Battery manufacturers as a group have been highly supportive of e-waste reduction by independently funding the Rechargeable Battery Recycling Corporation (RBRC), a nonprofit public service organization dedicated to educating manufacturers, retailers and consumers about the benefits of rechargeable battery recycling. A key initiative of the RBRC has been to establish a national cadmium recovery facility in Ellwood City, Pennsylvania.
Looking to the future
The need for greater regulation and self-policing by the electronic industry is clearly indicated by the fact that approximately 73% of municipal solid waste is either land filled or incinerated. Neither of these methods is well suited for the disposal of rechargeable batteries or other forms of e-waste. In landfills, heavy metals from discarded batteries and circuit boards can leach into the soil, ground water or surface water. When incinerated, the heavy metals contained in batteries and electronic devices can enter the atmosphere through smokestack emissions or incinerator ash. Once introduced into the environment through landfill disposal or incineration, these heavy metals can then make their way into the food chain. This presents a very serious health risk to humans and animals, as cadmium and other heavy metals are known carcinogens.
As rechargeable batteries become less toxic and increasingly ubiquitous in everyday use, the cost of rechargeable cells should come down assuming that raw material prices remain relatively stable. Making lithium rechargeable batteries more affordable would provide leading manufacturers of consumer electronic products with the impetus to incorporate rechargeable battery technologies to all new products, thereby showcasing corporate sensitivity to environmental issues aimed at reducing the e-waste stream.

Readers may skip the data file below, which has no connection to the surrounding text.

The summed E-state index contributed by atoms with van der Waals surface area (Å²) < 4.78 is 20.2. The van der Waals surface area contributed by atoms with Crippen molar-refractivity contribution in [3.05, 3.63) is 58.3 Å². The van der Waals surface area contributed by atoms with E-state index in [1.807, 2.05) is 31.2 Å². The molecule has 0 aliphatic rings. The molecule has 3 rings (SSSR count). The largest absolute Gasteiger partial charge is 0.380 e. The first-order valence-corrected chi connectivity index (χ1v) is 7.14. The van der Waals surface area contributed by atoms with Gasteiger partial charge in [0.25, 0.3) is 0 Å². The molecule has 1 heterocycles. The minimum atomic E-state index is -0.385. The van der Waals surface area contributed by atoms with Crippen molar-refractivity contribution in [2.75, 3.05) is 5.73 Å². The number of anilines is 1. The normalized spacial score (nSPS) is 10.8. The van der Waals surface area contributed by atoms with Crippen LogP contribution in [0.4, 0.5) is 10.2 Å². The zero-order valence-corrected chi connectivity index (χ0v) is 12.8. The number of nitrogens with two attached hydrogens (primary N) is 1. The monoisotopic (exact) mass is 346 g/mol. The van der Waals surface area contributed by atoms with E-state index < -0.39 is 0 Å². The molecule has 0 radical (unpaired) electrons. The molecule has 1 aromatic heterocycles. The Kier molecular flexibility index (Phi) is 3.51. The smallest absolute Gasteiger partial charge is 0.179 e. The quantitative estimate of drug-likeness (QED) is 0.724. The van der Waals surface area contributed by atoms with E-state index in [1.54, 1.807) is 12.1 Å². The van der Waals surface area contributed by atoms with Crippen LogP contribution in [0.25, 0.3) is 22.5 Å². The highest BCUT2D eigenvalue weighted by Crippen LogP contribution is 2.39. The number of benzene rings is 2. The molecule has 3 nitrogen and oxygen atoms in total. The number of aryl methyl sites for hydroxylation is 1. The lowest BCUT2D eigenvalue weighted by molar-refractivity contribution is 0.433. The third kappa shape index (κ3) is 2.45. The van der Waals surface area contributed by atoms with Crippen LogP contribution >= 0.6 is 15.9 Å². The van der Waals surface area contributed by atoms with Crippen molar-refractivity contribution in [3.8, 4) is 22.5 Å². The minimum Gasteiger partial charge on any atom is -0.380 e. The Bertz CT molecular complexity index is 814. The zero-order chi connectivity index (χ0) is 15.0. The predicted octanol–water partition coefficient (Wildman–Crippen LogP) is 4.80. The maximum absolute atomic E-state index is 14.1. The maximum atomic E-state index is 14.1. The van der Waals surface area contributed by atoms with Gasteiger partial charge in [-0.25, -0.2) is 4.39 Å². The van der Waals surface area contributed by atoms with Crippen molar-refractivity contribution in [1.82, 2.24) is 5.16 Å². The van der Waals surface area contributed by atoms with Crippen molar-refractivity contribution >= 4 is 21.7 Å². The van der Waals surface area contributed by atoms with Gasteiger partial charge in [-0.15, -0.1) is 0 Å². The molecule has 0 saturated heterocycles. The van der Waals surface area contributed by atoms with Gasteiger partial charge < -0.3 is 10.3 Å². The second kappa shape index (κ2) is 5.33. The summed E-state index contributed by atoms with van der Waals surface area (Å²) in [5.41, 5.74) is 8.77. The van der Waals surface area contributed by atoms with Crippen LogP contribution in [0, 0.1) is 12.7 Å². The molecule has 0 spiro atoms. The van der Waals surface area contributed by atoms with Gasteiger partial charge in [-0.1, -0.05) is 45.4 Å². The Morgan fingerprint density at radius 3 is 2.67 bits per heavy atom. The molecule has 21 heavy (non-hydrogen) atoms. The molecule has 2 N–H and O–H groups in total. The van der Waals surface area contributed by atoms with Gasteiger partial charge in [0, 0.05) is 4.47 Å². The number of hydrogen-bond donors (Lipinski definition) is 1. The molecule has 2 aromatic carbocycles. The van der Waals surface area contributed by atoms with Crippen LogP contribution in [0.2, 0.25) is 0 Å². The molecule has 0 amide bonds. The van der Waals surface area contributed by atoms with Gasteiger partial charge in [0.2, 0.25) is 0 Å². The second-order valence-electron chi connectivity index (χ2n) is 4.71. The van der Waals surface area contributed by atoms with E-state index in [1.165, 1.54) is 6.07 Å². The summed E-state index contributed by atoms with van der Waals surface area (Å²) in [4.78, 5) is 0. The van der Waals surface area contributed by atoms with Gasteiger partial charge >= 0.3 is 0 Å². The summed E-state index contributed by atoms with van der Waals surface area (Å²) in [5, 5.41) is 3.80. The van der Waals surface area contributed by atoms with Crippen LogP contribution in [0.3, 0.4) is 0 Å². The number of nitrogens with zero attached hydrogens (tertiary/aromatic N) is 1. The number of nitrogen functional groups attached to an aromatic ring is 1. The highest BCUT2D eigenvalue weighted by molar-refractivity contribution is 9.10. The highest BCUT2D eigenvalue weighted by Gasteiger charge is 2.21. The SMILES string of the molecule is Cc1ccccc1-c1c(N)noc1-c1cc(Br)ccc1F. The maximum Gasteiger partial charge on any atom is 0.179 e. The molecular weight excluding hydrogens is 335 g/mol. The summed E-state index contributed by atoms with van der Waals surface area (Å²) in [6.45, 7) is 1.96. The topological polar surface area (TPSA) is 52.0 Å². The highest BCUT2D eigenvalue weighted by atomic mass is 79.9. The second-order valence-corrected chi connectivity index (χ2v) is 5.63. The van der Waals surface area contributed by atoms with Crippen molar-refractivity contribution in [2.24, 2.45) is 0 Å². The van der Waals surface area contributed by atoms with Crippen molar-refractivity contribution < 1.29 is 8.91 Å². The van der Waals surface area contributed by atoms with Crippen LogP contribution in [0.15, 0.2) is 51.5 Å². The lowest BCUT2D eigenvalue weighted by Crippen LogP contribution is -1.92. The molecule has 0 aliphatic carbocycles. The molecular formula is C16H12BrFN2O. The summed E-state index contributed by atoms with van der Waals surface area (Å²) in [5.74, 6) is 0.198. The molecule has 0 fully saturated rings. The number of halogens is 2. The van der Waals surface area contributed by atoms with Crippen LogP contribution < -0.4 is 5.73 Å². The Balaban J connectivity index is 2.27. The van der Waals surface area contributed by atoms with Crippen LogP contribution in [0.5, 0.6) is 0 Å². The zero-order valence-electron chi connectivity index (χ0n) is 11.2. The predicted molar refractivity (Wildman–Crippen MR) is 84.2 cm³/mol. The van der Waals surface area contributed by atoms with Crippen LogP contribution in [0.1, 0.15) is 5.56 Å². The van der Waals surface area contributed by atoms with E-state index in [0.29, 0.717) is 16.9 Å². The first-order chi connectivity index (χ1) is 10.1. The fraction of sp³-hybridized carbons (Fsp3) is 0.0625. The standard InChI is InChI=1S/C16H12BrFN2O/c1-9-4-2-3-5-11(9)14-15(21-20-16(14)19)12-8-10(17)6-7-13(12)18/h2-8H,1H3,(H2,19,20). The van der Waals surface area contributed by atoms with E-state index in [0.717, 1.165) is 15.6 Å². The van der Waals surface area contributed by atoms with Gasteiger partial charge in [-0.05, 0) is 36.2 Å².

In addition, ongoing advancements in battery holder design and enhanced adaptability to pick-and-place assembly is making it easier for OEMs and contract manufacturers to integrate battery replacement solutions into high speed production and assembly operations. Reduced manufacturing costs will ultimately make the transition to the green movement less of a bottom line concern and thus more palatable to electronic device manufacturers.
As public awareness increases regarding the importance of the green movement, it will become increasingly essential for the electronics industry to take a farsighted and visionary approach. Simply waiting and reacting to new government regulations will no longer suffice, as consumers are starting to use social networking to punish or reward manufacturers based on their environmental sensitivity.
Batteries and battery holder design has improved over the last few years, and are now more reliable and better engineered than ever before. The widespread use of modern, reliable battery holders and rechargeable and replaceable battery technologies is just one of the ways that we can continue to enjoy the all benefits of modern electronics without causing undue environmental damage.
In the end, latent market forces will favor forward thinking companies, which will adapt and survive, while those that don’t will become obsolete.